IMPORTANT DATES

1. TUESDAY, FEBRUARY 13th at 7pm “Battery Storage, Climate, and the Grid: An Educational Forum hosted by Citizens for Local Power”. VIEW

2. THURSDAY, FEBRUARY 15th at 7pm:  Town of Ulster Town Board Meeting. Citizens should request for a longer public comment period in the Scoping process.
VIEW  Petition Language

3.  THURSDAY, FEBRUARY 22nd.   Public Scoping Meeting, Town of Ulster   VIEW

4. THURSDAY, MARCH 22nd.    Deadline for written comments.

IMPORTANT MATERIALS

1. Draft Scope for Lincoln Park Grid Support Center.   VIEW

2. Concept Plan: Lincoln Park Grid Support Center. VIEW

3. Full EIS Part 1. VIEW

4. Full EIS Part 2. VIEW

5. FEAF for the Lincoln Park Grid Support Center. VIEW

Read more…

VIDEO: Town of Ulster Citizens tell Elected Officials and GlidePath “We don’t want this project.”

“You’re adding fossil fuel infrastructure. NYS and Ulster County is committed to not adding fossil fuel infrastructure, yet your coming into our community and our state and you’re telling us now that we need you to put in increased fossil fuel infrastructure, a 50,000 gallon diesel tank? and fracked gas? That is not what NY voters have asked for from their government….. we don’t want it. We don’t need it.”    – Town of Ulster Citizen, Ulster County

Last night, the Town of Ulster’s Senior Center was filled to capacity –  mostly with Town of Ulster residents –  to learn more about the Midwest company GlidePath’s proposed project called the “Lincoln Park Grid Support System”, a natural gas power plant in the Town of Ulster.

Based upon statements made by citizens, it was clear there was a great deal of skepticism regarding the safety and even the need for such a project in the area.

Established in 2013, GlidePath has ten renewable projects in its portfolio. The Lincoln Park Grid Support System project, a 20-megawatt hybrid natural gas (diesel back-up) and battery generation system/power plant proposed for the Town of Ulster, would be the company’s first gas-fired project.

Town of Ulster citizens took a show of hands to see who was in favor of the project and who was not. Only one hand in support was raised. Peter Rood, Chief Development Officer of GlidePath stated that it would be up to Town of Ulster elected officials to decide whether or not the project would be built.

Begins at:  23:56 – 25:00
An excerpt from VIDEO Part 2

“…all of our opinions do count for you to make a decision about moving forward….take a poll so you are well informed on who wants this project in the room…just to see.” ToU Citizen

“I don’t think this will advance the conversation.” Peter Rood, GlidePath

“…but you said our opinion counts.” ToU Citizen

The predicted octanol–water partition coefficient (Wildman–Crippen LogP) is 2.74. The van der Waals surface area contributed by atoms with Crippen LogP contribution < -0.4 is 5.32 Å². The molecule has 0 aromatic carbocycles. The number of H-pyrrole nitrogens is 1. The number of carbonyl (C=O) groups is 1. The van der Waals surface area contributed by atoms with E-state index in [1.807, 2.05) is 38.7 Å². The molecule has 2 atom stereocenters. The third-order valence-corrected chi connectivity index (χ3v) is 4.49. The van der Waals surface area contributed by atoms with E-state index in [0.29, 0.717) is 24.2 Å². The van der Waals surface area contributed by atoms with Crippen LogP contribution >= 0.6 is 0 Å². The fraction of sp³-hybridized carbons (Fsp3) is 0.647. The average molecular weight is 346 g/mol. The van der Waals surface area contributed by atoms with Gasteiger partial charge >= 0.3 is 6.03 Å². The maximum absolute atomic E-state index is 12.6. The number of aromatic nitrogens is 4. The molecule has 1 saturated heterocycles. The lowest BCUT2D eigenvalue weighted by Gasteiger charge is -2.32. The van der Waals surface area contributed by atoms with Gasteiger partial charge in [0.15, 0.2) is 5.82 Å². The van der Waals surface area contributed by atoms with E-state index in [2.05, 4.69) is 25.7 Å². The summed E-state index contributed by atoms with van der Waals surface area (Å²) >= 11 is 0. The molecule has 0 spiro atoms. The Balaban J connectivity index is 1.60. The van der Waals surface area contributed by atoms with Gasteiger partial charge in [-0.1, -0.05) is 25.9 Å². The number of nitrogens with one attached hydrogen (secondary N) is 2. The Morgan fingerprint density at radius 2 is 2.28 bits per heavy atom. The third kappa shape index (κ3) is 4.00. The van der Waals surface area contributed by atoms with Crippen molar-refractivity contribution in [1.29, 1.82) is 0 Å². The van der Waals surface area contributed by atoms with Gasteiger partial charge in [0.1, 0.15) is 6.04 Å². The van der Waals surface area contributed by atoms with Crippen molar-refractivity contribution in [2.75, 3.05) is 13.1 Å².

“They do, but I’m not going to count them though.” Peter Rood, GlidePath

 

VIEW PART 1:  Video of GlidePath Presentation

Some Key Moments 

  1. “How much of the time will the gas portion be running. If you’re running 24 hours, your emissions are going to be a lot higher than your numbers.” 23:35 – 25:05
  2. “You’re adding fossil fuel infrastructure. NYS and Ulster County is committed to not adding fossil fuel infrastructure, yet your coming into our community and our state and you’re telling us now that we need you to put in increased fossil fuel infrastructure, a 50,000 gallon diesel tank? and fracked gas? That is not what NY voters have asked for from their government….. we don’t want it. We don’t need it.”    25:00 – 25:59
  3. What’s the economic benefit to the Town of Ulster?  34:25 – 36:15
  4. Jennifer Metzger, Citizens For Local Power explains why this project is being proposed in the Town of Ulster.   40:05 – 41:20
  5. Have you discussed this proposal with the school (Chambers)?  47:45 – 50:05
  6. Emission stacks height.  54:39 – 55:16
  7. “Many of us have stopped listening, because we are not on board with this….if I were working for this company, I’d have to go back to my boss and say ‘this community wouldn’t even let us finish our presentation and what does that say?  Your graphics show us solar, wind, hybrid, reduction…this is not a solar project. We are don’t feel like we are being told the truth.”    55:19 – 58:45

 

VIEW PART 2:  Video of GlidePath Presentation

Some Key Moments

  1. There is a Principal Aquifer located underneath the proposal.  23:34 –  23:49
  2. Citizens raise hands to oppose the project.  23:56 – 25:00
  3. “So far, we don’t think any significant impacts under SEQRA law exists”  32:38 – 32:50
  4. How long have you been talking to the town?  38:20 – 38:46
  5. Next steps in SEQRA?    38:48 – 39:24